RICHMOND, Va. (WRIC) – A new six-story apartment building with more than 250 units could be coming to Richmond’s Museum District.
The city’s Planning Commission voted unanimously on April 17 to recommend the approval of the developer’s special-use permit request to build the apartment building.
The project will replace a shuttered senior-living facility at 3600 Grove Avenue if the Richmond City Council gives it the final stamp of approval. The proposal drew both opposition and support from community members before the commission’s vote.
Supporters said the proposed project would help bring more housing to the city. Critics raised concerns over traffic in the area, saying the project would bring more congestion, and that the proposed building didn’t fit the neighborhood’s aesthetic and lacked green space.
“The scale of the proposed structure is simply too large and overwhelming for this site in this area of the city identified as ‘The Museum District’ which has a distinct character, with which this proposed development is NOT in keeping including from the Museum District Association,” Scott Finn, a nearby resident, wrote in a March 15 letter to the city.
The Museum District Association initially opposed the proposal, laying out reasons that included the height of the building, potential traffic issues along the narrow stretch of Thompson Street and a lack of setbacks and stepbacks.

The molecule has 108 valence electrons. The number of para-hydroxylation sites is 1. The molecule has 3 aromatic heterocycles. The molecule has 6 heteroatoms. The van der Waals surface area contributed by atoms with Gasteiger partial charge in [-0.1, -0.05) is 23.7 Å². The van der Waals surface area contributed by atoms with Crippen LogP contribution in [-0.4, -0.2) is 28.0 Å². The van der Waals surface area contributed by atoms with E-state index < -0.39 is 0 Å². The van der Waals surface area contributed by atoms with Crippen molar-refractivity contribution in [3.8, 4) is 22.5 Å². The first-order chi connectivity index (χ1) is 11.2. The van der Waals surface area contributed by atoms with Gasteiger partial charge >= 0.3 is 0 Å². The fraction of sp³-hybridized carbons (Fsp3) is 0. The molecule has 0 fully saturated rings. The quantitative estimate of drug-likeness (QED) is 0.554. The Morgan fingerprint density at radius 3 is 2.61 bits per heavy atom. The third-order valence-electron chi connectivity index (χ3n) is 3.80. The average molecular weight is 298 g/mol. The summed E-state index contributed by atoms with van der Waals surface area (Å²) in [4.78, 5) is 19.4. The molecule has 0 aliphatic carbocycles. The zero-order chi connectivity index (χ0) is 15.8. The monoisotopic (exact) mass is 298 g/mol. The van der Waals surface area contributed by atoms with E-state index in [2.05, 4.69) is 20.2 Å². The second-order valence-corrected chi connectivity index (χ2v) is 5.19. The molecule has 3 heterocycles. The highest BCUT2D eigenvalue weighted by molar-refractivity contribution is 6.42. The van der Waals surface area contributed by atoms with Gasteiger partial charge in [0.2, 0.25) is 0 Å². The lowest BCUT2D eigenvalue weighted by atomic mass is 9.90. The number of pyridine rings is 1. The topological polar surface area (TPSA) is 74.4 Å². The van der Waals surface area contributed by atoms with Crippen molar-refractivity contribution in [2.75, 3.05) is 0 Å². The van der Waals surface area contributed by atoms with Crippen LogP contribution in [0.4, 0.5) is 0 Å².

In response, the developers, the Georgia-based Flournoy Development Group, changed the original plan by reducing the number of proposed units from 260 to 253 and the number of proposed off-street parking spaces from 335 to 330.
According to city documents, other changes made by Flournoy include:
- Building stepped back after the 4th floor and further stepped back after the 5th Floor for the entire length of Thompson Street (which reduced the unit count to 253)
- Amenity Area on the 6th Floor is stepped back to the 6th floor Thompson Street stepback following same line
- Roof line massing reduced overall with reduction of roof at the amenity area on the 6th floor
- Building stepped back after the 5th floor for the entire length of Grove Avenue
- Revised the Signage from a blade sign on the building to a sign on the canopy entrances to the building
Despite the updates, nearby residents told the Planning Commission they were still worried the project would increase congestion in the area, specifically at the Grove Ave. and Thompson Street intersection.
The Museum District Association sent the Planning Commission a letter on April 17 indicating it no longer opposed the special-use permit request. But the association stressed that it was not endorsing the proposal and still had concerns over traffic and residents’ views. It continued to call for the proposal to be no more than a four-story building.
Richmond City Councilman Andreas D. Addison, the one councilmember on the Planning Commission, praised the “very public process” and community feedback that led developers to alter the proposal.
Addison acknowledged, however, that the project isn’t perfect, echoing residents’ concerns about traffic in the area.
“I wasn’t satisfied with the response from the city and specifically public works saying that there is no improvements needed to this area because it is an offramp of a highway,” Addison said. “The traffic flow coming off Powhite Parkway is a problem.”
Richmond’s City Council is set to vote on the project’s special-use permit during its April 24 meeting.